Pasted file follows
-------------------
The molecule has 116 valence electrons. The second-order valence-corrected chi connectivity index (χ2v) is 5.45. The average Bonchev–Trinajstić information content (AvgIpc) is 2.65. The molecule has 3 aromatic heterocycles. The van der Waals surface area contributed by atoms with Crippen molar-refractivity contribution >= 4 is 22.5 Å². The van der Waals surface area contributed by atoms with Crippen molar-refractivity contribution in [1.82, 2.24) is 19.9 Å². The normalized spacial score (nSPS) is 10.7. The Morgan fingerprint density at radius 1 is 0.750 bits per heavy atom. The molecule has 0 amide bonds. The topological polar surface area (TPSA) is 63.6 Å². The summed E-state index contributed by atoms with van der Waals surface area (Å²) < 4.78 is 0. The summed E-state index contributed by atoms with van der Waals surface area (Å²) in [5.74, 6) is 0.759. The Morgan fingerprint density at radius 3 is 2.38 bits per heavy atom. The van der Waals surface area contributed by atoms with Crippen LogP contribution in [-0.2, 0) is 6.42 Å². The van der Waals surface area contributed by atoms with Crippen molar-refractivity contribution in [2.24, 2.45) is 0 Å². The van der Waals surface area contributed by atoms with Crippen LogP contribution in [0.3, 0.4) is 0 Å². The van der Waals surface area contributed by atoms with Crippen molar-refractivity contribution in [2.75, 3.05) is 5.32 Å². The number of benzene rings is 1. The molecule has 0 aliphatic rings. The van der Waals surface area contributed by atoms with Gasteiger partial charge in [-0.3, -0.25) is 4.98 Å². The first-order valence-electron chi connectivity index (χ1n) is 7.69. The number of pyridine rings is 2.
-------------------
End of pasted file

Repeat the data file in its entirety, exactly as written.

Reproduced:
The molecule has 116 valence electrons. The second-order valence-corrected chi connectivity index (χ2v) is 5.45. The average Bonchev–Trinajstić information content (AvgIpc) is 2.65. The molecule has 3 aromatic heterocycles. The van der Waals surface area contributed by atoms with Crippen molar-refractivity contribution >= 4 is 22.5 Å². The van der Waals surface area contributed by atoms with Crippen molar-refractivity contribution in [1.82, 2.24) is 19.9 Å². The normalized spacial score (nSPS) is 10.7. The Morgan fingerprint density at radius 1 is 0.750 bits per heavy atom. The molecule has 0 amide bonds. The topological polar surface area (TPSA) is 63.6 Å². The summed E-state index contributed by atoms with van der Waals surface area (Å²) < 4.78 is 0. The summed E-state index contributed by atoms with van der Waals surface area (Å²) in [5.74, 6) is 0.759. The Morgan fingerprint density at radius 3 is 2.38 bits per heavy atom. The van der Waals surface area contributed by atoms with Crippen LogP contribution in [-0.2, 0) is 6.42 Å². The van der Waals surface area contributed by atoms with Crippen molar-refractivity contribution in [2.24, 2.45) is 0 Å². The van der Waals surface area contributed by atoms with Crippen LogP contribution in [0.3, 0.4) is 0 Å². The van der Waals surface area contributed by atoms with Crippen molar-refractivity contribution in [2.75, 3.05) is 5.32 Å². The number of benzene rings is 1. The molecule has 0 aliphatic rings. The van der Waals surface area contributed by atoms with Gasteiger partial charge in [-0.3, -0.25) is 4.98 Å². The first-order valence-electron chi connectivity index (χ1n) is 7.69. The number of pyridine rings is 2.